New England’s loss falls on Bill Belichick, the evil genius that has abandoned his defensive roots and built his teams around a potent offense that fails to deliver in the postseason. Belichick won three Super Bowl titles with one of the league’s top defenses and a mediocre offense with no-name receivers and cast off running backs. For years his defenses have been soft and overmatched in the postseason against less than spectacular offenses. Joe Flacco, Eli Manning, and Mark Sanchez will never be confused with Aaron Rodgers or Peyton Manning, and yet they’ve taken it to the Patriot defense and sent Tom Brady home in every postseason since 2006.

Bill Belichick is a great coach, but the more recent years of his tenure look awfully similar to the final days of Andy Reid’s in Philadelphia. Reid also abandoned his long-held philosophy of winning with defense and tough-minded offense and traded it in for flashy offense. It ultimately cost Reid his job. While Belichick has three rings to preserve his employment until he decides to quit, the natives in New England will start growing restless until Belichick improves what is supposed to be his expertise; defense.

However you cut it, the Ravens won yesterday and deserve every ounce of credit. John Harbuagh was outstanding. Joe Flacco was again untouchable. Even the defense played its best game of the season… after a 78 minute war in 12 degree temperatures last week, no less. Baltimore is the toughest and gutsiest team in the NFL, bar none. We should probably have learned by now that the team left for dead and considered by many to be just a playoff “participant” is the most dangerous, but that’s a story for a different day. Let’s focus on what allowed the Ravens to emerge victorious instead.

It all started with New England’s failure to convert 3rd downs early in the 1st half. The Patriots were the NFL’s best team on 3rd downs this season, so watching the Patriots fail to convert not one, not two, but THREE 3rd and 2s on three of their first four drives was alarming. Baltimore was clearly sluggish early on. The Patriots were moving the ball but had almost nothing to show for it. You can’t allow teams like Baltimore to hang around. Those 3rd and 2s came back to haunt New England. That was the first significant momentum swing in Baltimore’s favor.

The second was perhaps the most obvious. With 20 seconds remaining in the 1st half and the Patriots threatening to score inside Baltimore’s 20, Tom Brady escaped the pocket and slid. (And cleated Ed Reed for good measure. If this were baseball, the Ravens definitively throw at Brady during his next at bat.) Instead of calling a timeout, Brady tried to rush to the line and a run a play to preserve the timeout. Belichick either wasn’t paying attention or trusted Brady too much. Either way, the Patriots screwed themselves out of at least one and possibly two shots at the end zone to close the half. They were forced to settle for a field goal. Momentum swing for Baltimore.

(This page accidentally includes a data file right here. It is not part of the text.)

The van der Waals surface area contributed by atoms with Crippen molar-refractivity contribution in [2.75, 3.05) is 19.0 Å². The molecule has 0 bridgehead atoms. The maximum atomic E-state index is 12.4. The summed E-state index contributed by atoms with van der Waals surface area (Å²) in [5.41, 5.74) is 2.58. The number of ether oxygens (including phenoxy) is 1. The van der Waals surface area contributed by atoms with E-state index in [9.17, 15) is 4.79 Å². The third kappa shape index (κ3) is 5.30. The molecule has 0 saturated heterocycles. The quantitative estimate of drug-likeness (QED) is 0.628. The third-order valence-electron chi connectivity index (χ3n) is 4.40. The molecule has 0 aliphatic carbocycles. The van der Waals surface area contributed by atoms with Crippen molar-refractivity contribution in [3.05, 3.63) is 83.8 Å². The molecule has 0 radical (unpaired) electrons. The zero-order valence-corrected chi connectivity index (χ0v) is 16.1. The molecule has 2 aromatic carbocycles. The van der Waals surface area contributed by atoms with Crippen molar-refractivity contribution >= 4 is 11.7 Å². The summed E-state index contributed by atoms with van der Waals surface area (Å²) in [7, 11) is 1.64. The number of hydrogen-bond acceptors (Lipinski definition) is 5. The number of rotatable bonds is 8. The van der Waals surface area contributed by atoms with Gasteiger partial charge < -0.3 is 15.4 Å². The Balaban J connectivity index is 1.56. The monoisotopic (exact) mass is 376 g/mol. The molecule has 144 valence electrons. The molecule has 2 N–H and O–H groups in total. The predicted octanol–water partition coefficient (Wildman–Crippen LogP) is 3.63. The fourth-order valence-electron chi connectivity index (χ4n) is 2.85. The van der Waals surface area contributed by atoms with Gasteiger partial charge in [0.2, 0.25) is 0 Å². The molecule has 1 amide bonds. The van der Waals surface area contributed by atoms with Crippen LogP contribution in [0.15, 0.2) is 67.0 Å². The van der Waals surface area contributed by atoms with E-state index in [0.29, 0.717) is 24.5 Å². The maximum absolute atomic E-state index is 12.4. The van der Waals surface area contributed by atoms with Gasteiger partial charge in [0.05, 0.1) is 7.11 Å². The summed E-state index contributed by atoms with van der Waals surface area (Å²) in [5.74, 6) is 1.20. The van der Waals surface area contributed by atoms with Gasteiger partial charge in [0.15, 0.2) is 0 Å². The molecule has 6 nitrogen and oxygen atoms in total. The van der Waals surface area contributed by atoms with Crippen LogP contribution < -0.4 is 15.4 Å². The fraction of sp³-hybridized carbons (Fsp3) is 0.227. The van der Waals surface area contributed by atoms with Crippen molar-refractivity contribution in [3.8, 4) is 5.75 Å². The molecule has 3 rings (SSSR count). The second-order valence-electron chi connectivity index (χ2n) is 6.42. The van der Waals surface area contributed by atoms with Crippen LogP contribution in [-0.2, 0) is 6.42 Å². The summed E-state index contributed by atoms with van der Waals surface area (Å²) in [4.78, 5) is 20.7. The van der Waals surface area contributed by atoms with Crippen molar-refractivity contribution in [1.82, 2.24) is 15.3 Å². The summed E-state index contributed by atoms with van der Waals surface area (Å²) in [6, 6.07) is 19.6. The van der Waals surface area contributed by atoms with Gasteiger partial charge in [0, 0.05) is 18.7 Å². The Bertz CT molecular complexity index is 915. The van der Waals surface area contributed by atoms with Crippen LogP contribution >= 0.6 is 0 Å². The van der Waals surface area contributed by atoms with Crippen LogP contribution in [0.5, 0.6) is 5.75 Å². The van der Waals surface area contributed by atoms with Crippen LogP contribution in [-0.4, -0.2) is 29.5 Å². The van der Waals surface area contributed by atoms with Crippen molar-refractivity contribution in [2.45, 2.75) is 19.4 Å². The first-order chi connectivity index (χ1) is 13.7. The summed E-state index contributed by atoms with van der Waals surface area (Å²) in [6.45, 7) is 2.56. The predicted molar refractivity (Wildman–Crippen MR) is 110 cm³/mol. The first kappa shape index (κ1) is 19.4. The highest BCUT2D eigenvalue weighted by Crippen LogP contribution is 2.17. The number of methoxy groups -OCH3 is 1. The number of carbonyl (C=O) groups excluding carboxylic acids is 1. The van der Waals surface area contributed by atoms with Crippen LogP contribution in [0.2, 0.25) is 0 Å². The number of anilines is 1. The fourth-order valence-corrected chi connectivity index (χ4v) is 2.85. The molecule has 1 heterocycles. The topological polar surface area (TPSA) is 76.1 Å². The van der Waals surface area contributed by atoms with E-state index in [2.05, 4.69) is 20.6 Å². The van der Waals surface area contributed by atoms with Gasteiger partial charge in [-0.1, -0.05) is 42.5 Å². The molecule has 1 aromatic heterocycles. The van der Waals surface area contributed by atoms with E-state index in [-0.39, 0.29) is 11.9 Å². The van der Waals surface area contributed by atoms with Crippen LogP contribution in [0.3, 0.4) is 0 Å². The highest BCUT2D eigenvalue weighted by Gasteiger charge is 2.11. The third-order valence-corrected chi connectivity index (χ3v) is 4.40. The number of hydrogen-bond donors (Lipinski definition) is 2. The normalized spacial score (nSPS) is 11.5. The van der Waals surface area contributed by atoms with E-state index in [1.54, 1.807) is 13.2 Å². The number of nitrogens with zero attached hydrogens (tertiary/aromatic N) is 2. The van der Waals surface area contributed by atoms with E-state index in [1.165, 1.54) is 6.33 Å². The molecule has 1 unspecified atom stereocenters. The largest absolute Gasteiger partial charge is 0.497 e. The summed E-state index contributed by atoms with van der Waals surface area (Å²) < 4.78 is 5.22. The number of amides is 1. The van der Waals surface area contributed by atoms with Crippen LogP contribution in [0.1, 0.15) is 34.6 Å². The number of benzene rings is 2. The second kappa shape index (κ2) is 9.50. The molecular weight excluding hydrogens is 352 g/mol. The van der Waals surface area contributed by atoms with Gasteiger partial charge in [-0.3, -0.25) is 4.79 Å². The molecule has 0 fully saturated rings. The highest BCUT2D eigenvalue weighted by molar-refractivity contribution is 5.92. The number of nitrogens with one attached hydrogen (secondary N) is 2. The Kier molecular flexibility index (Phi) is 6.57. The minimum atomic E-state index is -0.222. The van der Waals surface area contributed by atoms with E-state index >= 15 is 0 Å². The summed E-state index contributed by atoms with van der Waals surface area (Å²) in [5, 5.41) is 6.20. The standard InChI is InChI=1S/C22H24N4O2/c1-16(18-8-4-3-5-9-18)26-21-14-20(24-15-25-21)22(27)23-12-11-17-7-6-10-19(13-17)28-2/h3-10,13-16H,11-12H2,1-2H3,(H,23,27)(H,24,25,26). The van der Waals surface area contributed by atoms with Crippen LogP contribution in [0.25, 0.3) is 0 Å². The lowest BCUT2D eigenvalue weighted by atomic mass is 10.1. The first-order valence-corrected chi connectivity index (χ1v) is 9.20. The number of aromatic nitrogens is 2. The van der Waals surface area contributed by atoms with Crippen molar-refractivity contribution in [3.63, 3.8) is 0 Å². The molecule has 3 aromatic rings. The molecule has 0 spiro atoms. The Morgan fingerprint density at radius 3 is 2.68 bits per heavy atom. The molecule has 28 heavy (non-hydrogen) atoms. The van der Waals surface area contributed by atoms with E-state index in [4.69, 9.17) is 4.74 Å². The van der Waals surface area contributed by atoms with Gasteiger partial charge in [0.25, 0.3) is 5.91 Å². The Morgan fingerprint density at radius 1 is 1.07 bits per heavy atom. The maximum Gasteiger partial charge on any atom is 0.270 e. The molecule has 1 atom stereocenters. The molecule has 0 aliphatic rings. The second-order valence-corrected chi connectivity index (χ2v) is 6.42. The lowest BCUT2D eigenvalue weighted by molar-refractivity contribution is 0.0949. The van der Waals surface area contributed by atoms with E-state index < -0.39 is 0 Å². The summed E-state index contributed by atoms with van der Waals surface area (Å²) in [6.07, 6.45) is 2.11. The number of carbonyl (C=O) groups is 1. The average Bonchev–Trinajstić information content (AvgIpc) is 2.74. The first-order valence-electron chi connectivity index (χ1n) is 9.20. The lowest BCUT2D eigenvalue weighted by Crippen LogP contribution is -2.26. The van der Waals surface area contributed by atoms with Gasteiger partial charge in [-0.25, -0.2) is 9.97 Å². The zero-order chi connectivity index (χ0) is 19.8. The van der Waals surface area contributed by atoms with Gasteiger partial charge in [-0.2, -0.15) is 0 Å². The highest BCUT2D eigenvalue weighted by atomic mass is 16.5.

Out of the half, the Patriots forced a Baltimore punt. Brady and the offense promptly marched the ball to Baltimore’s 34 where Wes Welker dropped an easy catch for a 1st down. Another huge momentum swing for Baltimore. At this point, New England moved the ball inside the Baltimore 35 on five of their first seven drives and only had 13 points to show for their efforts. Teams don’t recover from that many missed opportunities. I even told my brother at this point the Patriots were in trouble. And they were. Following Welker’s mammoth drop, the Ravens outscored New England 21-0. As my brother likes to say, Gisele Bündchen was right all along; Wes Welker sucks.

Let’s go back to blaming Belichick real quick. Belichick passed on two field goals, one from the Baltimore 35 in the 1st quarter, the other from the Baltimore 34 early in the 3rd. Additionally; Belichick opted to punt on a 3rd and 2 at the Baltimore 45 in the 1st quarter. Belichick has made his name as a risk taker. You have the greatest quarterback of this generation. Why not take a shot at converting? The offense clearly needed a kick-start. A 4th down conversion would have certainly provided it. I know it’s the AFC title game and blah, blah, blah, but you don’t change your stripes in the biggest game of the year! As they say on all those lousy MTV shows, “be you!” Be a risk-taker, defy conventional wisdom, go for it on 4th down like you always do, at least try a 52 yard field goal, DO SOMETHING!

Belichick fell asleep at the wheel Sunday and crashed the Patriots into a wall. New England’s incompetence allowed Baltimore to hang around long enough to shake off the pain and rust from their marathon victory in Denver. And once the Ravens got rolling, it was all over.

Leave a Comment

You can use these tags: <a href="" title=""> <abbr title=""> <acronym title=""> <b> <blockquote cite=""> <cite> <code> <del datetime=""> <em> <i> <q cite=""> <s> <strike> <strong>

© 4th and Done. All rights reserved. Powered by WordPress.